On a recent flight back to London, a stewardess announced that “we are expecting unexpected turbulence throughout the flight. Please keep your seatbelts on.”
While it might seem paradoxical at first, it’s clear she was saying “while we’re fairly sure there will be turbulence, we’re not sure when it will occur.” This is similar to how we perceive investment risk – we’re not sure when and where there will be volatility or falls in value, but we know to expect them. And indeed this risk is often reflected in asset prices – riskier assets have a higher expected return than safe ones, and this difference is the required compensation for individuals to bear the extra risk.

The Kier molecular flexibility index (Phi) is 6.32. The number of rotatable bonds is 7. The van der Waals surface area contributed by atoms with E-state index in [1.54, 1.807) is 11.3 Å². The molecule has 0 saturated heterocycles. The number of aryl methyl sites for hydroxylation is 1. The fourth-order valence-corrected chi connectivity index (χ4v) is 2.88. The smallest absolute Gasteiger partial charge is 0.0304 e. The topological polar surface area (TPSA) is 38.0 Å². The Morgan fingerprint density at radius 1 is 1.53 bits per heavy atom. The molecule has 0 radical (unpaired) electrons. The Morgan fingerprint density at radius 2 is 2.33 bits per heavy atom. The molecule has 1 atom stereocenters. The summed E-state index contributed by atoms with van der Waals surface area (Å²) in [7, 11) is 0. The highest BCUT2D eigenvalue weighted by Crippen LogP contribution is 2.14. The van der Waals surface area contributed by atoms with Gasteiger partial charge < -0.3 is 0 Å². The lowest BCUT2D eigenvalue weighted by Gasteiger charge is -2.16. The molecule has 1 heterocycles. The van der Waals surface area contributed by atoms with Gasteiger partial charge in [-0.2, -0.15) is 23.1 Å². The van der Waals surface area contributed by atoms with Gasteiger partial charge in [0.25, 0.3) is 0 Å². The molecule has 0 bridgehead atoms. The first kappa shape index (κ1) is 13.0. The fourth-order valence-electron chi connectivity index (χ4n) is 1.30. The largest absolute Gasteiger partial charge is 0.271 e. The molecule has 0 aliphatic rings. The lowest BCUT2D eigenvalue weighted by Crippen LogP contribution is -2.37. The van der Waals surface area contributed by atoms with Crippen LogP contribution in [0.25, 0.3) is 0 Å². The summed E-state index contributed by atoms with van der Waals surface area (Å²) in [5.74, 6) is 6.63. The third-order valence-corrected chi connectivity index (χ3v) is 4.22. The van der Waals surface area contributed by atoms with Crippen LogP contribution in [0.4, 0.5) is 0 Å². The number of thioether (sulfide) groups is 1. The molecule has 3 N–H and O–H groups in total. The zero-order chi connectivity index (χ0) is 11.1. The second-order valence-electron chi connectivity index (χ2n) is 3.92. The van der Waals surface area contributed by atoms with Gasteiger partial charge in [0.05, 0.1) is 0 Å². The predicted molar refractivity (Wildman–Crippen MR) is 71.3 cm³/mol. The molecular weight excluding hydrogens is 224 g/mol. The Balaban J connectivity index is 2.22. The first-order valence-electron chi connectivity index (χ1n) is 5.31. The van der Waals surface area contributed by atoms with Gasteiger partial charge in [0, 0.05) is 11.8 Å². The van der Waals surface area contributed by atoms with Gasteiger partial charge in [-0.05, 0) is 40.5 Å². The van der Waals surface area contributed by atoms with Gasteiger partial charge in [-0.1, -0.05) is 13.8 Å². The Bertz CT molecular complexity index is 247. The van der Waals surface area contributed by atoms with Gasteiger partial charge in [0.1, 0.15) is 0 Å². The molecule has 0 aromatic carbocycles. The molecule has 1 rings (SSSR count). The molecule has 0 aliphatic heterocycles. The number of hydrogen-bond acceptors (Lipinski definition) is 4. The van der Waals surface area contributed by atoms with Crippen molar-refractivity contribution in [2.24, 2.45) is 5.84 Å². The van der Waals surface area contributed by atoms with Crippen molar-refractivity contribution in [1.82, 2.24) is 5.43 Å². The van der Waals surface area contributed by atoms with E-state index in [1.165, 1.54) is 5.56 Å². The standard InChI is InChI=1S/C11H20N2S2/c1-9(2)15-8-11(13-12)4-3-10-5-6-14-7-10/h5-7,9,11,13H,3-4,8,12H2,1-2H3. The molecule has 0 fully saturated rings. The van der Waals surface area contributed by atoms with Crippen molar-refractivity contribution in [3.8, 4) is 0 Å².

However, there is a difference between expected risk and unexpected risk. Expected risk is factored into various things like prices (incentives) and seatbelts (mitigation). We have attempted to somewhat offset the downside that these possibilities might bring about, and still consider the activities worthwhile.
On the other hand, there are events which are truly unexpected – let’s call them unknown unknowns – or Taleb’s black swans. These are the earthquake and disaster at Fukushima, hurricane Katrina, and 9/11. These events are often not factored into risk expectations, and thus not prices. Thus when they happen they cause larger than expected moves in prices.
And in general, surprises are very rarely positive. We tend to “count or chickens before they hatch”, or assume that expected benefits will accrue over time. Thus re-adjustments downwards are more severe than adjustments upwards.